By JAY MILLER
Wisconsin is not as much of a tax hell as it is reputed to be, so reported the Milwaukee Journal Sentinel on Nov. 18. The Wisconsin Department of Revenue and the Wisconsin Taxpayers Alliance discovered that the U.S. Census Bureau for years had been double-counting some Wisconsin taxes and that if the error is corrected, Wisconsin’s taxes as a share of citizens’ income would rank 15th in the nation, instead of 11th.
Not to worry; Wisconsin is still a tax hell. Here’s why.
To begin with, even accepting the findings above — and I have great respect for the Wisconsin Taxpayers Alliance — ranking 15th out of 50 states in tax burden gives us no reason to brag. It still means that 35 states are more competitive than Wisconsin. (The secondary finding from the article that based on taxes paid per capita, Wisconsin ranks 19th instead of 15th means little. People only want to know what percentage of their income is being taken in taxes, not what the per capita taxes or spending is.)
Importantly, these new findings trumpeted by the Journal Sentinel fail to break down Wisconsin’s tax burden by income categories or on a regional basis. In other words, while I have no reason to dispute them, the findings warrant a more precise analysis.
Relying on a report by the Institute on Taxation and Economic Policy, a nonpartisan research organization that works on tax policy issues, the website WalletHub shows the effective state and local tax rates in each state, based on three income levels. Those income levels are low ($25,000), middle ($50,000) and high ($150,000).
According to that report, although Wisconsin’s tax rate ranks 27th among states for citizens at the low income level, the rate spikes to 43rd and 46th for those at the middle and high income levels, respectively. (Note: That report ranks tax rates from lowest to highest.)
Some might say a ranking of 27th is good because it shows that Wisconsin has a relatively progressive tax structure, placing more of the burden on those who can better afford to pay. This, however, overlooks two serious problems.
First, Wisconsin’s overall taxes remain high. Second, those at the middle- and upper-income levels, or those who aspire to be there, are the ones who create jobs and they don’t want to be punished for their efforts. Based on this statistic, they could be more inclined to look elsewhere for starting up or expanding their companies.
One could reasonably infer that the tax burden in Wisconsin is among the reasons the state ranks 38th in job creation or dead last in start-up activity.
Aside from the above state-by-state comparisons, there is one more factor to consider: the tax impact on those living in Milwaukee city and county, a region that needs to be a key economic driver for the state to thrive.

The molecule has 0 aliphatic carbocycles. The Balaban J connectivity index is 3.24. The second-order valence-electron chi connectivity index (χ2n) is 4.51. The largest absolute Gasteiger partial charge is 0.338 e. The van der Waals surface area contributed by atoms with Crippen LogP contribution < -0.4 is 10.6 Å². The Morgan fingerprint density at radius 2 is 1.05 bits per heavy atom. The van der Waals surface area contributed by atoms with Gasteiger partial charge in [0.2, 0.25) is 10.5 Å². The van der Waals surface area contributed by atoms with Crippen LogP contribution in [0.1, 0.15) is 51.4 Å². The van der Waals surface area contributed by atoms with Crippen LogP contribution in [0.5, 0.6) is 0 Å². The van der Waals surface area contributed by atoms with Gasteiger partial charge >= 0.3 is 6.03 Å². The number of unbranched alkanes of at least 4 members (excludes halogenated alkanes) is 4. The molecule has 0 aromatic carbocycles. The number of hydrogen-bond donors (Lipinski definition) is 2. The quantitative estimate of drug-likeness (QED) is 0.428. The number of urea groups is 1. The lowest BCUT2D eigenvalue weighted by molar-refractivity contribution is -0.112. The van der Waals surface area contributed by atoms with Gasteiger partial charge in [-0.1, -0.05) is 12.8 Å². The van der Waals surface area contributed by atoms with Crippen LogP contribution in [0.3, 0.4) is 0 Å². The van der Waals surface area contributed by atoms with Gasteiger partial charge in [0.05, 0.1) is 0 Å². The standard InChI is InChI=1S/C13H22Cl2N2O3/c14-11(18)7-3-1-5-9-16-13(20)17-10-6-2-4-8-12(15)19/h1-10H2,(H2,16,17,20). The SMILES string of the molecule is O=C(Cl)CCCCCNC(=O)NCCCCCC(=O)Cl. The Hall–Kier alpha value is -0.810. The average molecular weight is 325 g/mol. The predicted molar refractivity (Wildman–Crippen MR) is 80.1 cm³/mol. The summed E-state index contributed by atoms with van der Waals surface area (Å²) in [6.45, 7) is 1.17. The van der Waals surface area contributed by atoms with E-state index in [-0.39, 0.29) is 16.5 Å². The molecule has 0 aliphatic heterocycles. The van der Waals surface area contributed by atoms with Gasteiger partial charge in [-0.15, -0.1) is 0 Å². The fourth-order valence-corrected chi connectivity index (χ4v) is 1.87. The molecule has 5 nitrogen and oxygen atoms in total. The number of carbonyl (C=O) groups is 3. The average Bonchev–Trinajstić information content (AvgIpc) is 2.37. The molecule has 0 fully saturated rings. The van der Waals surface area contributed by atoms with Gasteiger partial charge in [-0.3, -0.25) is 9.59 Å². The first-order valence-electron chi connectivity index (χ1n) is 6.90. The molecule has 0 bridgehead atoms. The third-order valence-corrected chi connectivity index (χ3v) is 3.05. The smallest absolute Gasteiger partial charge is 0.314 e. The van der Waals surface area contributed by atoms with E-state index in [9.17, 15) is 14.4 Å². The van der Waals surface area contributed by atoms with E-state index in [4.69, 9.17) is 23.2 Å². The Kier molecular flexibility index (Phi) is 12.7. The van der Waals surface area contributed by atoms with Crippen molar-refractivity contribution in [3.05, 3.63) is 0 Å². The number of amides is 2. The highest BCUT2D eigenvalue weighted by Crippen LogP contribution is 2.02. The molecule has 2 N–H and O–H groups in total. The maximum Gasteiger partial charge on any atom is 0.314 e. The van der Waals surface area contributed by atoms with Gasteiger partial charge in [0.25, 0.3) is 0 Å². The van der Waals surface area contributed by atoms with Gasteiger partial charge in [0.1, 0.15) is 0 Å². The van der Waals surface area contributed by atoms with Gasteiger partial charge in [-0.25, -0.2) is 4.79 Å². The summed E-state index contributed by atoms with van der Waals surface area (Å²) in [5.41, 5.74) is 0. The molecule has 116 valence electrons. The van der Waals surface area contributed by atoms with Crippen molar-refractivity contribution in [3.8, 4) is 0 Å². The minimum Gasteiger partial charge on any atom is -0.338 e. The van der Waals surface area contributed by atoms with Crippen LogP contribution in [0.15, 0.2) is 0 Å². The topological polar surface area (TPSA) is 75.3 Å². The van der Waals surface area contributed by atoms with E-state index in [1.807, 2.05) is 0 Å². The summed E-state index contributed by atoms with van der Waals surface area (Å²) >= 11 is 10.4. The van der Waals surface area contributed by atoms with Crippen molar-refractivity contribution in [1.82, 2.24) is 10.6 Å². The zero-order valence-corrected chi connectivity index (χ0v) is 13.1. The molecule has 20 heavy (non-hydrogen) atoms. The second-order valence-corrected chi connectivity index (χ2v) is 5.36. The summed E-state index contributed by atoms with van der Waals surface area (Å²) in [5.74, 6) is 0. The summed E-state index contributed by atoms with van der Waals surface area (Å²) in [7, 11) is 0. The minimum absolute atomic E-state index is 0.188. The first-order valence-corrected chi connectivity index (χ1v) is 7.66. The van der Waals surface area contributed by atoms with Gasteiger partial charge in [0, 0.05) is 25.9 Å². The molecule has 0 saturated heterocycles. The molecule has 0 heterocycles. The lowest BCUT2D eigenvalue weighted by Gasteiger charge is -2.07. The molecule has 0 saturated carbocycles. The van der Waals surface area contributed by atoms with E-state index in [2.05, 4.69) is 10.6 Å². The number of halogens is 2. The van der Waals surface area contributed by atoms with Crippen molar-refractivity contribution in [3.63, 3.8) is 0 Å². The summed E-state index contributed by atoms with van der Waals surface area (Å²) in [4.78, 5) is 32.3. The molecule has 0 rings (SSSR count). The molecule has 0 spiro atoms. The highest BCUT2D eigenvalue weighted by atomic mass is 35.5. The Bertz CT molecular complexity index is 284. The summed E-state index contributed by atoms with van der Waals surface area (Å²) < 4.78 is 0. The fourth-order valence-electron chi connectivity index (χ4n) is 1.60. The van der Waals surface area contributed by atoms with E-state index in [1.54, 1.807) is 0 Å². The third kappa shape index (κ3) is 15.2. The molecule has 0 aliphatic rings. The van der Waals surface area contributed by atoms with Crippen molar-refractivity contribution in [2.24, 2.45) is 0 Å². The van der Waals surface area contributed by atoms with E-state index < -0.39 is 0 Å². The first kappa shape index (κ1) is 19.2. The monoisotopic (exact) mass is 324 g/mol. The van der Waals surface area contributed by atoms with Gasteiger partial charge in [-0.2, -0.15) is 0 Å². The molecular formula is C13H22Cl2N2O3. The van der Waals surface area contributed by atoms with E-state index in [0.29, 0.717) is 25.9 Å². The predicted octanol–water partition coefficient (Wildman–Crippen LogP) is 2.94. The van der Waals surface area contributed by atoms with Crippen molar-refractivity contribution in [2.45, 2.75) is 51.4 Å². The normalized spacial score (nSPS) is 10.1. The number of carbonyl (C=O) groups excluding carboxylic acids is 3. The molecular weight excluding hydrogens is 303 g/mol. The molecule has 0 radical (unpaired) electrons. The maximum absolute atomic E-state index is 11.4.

Unlike income and, to a large extent, sales tax rates (most Wisconsin counties charge 5.5% or 5.6%), residential property tax rates can vary dramatically among locales within a state.
The Minnesota Center for Fiscal Excellence and Lincoln Institute of Land Policy report that in 2013, the city of Milwaukee ranked third among the country’s 50 largest cities in property taxes for homes valued at $150,000 and $300,000. Milwaukee County property taxes follow suit, as evidenced by the exodus of higher-income earners moving to Ozaukee and Waukesha counties to escape them (along with crime).
Therefore, not only do middle- and upper-income taxpayers pay disproportionately higher taxes by living in Wisconsin, those who live in the Milwaukee area pay an even steeper price due to the property taxes levied there. None of this bodes well for turning our region into an economic powerhouse — without a change to our tax structure.
Some people point to another high tax state, Minnesota, which is enjoying economic success right now, to demonstrate that a heavy tax burden does not matter. Minnesota’s success, however, is attributable to Minneapolis-St. Paul, and those two cities are thriving for several non-tax reasons.
They include being the home of several Fortune 500 companies, as well as having the state capital and the University of Minnesota’s flagship campus located there. If the same were true for Milwaukee, perhaps the importance of tax rates would diminish. But the fact is they are not and we can’t ignore that difference.
All told, the state of Wisconsin in general and Milwaukee in particular discourage young professionals and entrepreneurs from setting up shop here at least partly because of the punishing effect that taxes would have on them. A closer look than the one the Journal Sentinel provided shows that this state and region remain a tax hell, and we must do much more to get rid of that label.
Jay Miller of Whitefish Bay is a tax attorney and an adjunct professor at the University of Wisconsin-Milwaukee’s Lubar School of Business. He writes “The Right Balance” blog at JSOnline.com. This column represents his personal opinion.